• INTERNATIONAL CAMPAIGN AGAINST MICROPLASTIC INGREDIENTS IN COSMETICS - Supported by 100 NGOs from 42 countries and regions. Already 448 brands from 119 different manufacturers promised to remove plastic microbeads from their products.
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Our new campaign strategy

Tonnes of microplastics used in cosmetics are entering the oceans every year. A growing number of studies show how these particles cause harm to the marine environment and penetrate the food chain. The US has banned the sale of exfoliating care products with plastic particles. Other countries are considering bans.

Some years ago the cosmetics industry started to phase out microplastics in cosmetics on a voluntary basis. However, the industry usually defines these microplastics narrowly as particles of polyethylene that are used to exfoliate. In doing so, it created loopholes to continue the use of other microplastics in cosmetics. The plastic pollution of our waters through cosmetics has therefore not stopped.

In its statements, mainstream industry suggests that cosmetics are now free of microplastics, while they still contain them.

Scientists have identified at least 67 different microplastics that are currently used by the industry (UNEP and TAUW), many more than we knew when we started the global Beat the Microbead campaign in 2012. Microplastics can be found in products like lipstick, eyeliner, sunscreen, deodorant, nail polish and other care products.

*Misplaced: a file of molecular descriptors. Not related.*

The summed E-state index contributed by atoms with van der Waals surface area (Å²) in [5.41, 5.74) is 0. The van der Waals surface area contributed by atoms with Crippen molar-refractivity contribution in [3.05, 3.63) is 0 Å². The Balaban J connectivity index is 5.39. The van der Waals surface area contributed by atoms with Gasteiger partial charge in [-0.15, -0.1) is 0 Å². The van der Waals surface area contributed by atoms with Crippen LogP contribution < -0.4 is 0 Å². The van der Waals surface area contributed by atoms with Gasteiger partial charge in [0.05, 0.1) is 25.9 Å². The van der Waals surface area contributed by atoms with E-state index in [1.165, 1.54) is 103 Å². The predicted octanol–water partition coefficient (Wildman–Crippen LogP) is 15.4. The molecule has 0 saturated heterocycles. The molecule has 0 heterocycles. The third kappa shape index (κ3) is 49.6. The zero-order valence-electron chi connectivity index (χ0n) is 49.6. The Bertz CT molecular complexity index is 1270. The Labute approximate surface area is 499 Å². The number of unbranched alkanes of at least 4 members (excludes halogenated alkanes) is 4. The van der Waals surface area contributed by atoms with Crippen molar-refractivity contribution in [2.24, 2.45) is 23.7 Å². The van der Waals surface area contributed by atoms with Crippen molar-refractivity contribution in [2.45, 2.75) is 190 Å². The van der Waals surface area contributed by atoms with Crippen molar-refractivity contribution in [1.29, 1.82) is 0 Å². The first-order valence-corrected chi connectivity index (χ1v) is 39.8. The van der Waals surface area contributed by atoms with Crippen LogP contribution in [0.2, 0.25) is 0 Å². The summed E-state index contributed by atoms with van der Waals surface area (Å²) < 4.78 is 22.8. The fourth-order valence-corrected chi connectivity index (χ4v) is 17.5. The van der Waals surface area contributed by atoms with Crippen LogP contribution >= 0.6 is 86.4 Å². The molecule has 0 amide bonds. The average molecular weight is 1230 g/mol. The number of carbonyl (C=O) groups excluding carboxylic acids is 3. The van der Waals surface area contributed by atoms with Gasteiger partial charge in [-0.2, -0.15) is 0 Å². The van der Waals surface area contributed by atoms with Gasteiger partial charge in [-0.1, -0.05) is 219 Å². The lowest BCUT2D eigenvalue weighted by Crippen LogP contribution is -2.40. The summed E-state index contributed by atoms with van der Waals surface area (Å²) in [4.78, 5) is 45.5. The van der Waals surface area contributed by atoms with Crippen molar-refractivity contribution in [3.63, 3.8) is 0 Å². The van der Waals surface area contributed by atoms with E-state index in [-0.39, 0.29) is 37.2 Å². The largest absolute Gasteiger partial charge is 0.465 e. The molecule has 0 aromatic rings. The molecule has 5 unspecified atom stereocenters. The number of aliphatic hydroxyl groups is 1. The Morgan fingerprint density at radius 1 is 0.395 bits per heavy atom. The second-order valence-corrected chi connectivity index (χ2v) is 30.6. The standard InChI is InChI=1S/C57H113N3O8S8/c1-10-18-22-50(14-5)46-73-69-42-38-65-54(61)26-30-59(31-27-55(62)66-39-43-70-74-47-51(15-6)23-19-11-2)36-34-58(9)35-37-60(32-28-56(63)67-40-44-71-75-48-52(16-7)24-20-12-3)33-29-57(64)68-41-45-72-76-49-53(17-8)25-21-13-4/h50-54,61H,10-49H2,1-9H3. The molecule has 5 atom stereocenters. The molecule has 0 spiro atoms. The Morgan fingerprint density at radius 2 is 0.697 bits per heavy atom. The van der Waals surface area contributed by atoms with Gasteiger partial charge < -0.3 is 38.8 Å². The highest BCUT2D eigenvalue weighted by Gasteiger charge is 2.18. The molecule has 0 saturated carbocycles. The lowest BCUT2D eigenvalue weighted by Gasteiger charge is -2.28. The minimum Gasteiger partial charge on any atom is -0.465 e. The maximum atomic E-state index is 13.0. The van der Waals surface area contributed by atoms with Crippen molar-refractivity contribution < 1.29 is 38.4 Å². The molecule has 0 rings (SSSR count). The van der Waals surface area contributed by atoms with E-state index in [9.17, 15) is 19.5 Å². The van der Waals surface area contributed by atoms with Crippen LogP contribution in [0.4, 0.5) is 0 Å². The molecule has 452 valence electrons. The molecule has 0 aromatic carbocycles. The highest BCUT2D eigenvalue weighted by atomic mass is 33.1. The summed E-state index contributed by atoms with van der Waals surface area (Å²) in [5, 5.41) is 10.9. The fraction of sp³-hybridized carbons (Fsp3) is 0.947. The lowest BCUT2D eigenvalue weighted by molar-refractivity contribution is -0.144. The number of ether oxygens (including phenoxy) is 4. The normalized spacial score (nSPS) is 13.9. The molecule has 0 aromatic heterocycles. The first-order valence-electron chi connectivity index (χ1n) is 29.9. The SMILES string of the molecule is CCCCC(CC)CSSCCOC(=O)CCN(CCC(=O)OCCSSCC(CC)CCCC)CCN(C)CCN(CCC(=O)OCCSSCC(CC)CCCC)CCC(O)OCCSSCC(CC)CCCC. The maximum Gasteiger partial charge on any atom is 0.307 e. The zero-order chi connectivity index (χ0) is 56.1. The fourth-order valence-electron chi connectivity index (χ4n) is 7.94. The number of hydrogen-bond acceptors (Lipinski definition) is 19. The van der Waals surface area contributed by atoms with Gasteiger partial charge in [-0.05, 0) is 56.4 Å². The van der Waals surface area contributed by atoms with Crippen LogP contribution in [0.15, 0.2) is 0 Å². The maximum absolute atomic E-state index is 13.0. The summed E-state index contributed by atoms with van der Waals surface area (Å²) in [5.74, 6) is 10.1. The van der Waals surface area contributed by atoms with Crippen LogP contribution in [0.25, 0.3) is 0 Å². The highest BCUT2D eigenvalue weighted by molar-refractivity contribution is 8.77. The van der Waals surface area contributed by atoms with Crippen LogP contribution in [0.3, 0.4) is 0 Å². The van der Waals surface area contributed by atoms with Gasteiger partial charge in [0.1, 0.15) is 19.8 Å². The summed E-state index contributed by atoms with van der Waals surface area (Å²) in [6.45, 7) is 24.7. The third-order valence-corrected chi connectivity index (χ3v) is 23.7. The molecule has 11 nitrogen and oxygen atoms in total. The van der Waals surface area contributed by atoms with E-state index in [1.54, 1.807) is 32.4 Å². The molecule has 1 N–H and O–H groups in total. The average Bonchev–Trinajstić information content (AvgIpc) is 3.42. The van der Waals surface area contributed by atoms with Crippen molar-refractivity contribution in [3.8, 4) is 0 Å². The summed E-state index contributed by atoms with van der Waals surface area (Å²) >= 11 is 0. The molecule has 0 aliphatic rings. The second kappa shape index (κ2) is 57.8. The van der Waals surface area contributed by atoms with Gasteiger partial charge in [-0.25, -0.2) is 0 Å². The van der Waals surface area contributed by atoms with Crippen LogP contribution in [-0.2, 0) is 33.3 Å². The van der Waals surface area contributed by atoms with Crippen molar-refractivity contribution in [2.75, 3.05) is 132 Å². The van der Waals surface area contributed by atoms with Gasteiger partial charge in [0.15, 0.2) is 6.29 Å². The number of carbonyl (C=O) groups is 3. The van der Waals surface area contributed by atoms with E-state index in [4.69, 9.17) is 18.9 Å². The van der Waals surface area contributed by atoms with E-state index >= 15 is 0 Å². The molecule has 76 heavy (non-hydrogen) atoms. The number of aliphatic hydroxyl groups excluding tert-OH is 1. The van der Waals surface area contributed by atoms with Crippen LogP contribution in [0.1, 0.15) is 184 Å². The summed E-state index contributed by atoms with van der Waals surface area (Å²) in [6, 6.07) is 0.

Few people understand the difficult chemical names of all these plastics. The naming is confusing for consumers. Furthermore, the labels are often extremely difficult to read – the letters are very small or the ingredients label is under the barcode. And sometimes the products do not even have a list of ingredients. It is very hard for the average consumer to know if a product is free of microplastics.

The International Coalition Beat the Microbead

Plastic Soup Foundation, leader of the international coalition Beat the Microbead (with 95 NGOs in 40 countries) says it is time to change the burden of proof.

From now on, we simply demand that producers, companies and brands make a public statement that their cosmetic products are completely free of any microplastics. Without such a statement, the brand and all its products will be categorised as products that ‘may still contain microplastics’.

We demand:

  • legislation banning all microplastics in cosmetics in all countries, using this simple and clear definition: any plastic ingredient of 5 mm or less;
  • companies, producers and brands to publicly announce that their products are 100% free of microplastics.

We will offer companies, consumers and partner NGOs:

  • the Look For The Zero logo for companies and brands that declare their products to be free of microplastic ingredients. This logo gives a clear message to consumers and provides a competitive advantage;
  • an app that allows consumers to check if a personal care product contains microplastic ingredients;
  • a website with product lists that allows consumers to check if a product contains microplastic ingredients.

 We list companies, producers and brands in four categories*:

  • Red: Products on this list have been found to contain ingredients which are commonly considered to be microplastics.
  • Orange: Products on this list have been found to contain one or more of the following types of microplastic ingredients: Polyethylene (PE), Polypropylene (PP), Polyethylene terephthalate (PET), Polymethyl methacrylate (PMMA), and Nylon (PA).
  • Green: Products on this list do not contain any of the following microplastic ingredients: Polyethylene (PE), Polypropylene (PP), Polyethylene terephthalate (PET), Polymethyl methacrylate (PMMA) and Nylon (PA) but may contain other types of microplastic ingredients.
  •  Zero: All products on this list are free from all known microplastic ingredients. Because the producer has verified this fact, this product carries a ‘Look for the Zero’ logo.

         * Please find a full definition of the categories on our Product Lists site.


Sponsored by the United Nations Environment Programme (UNEP)

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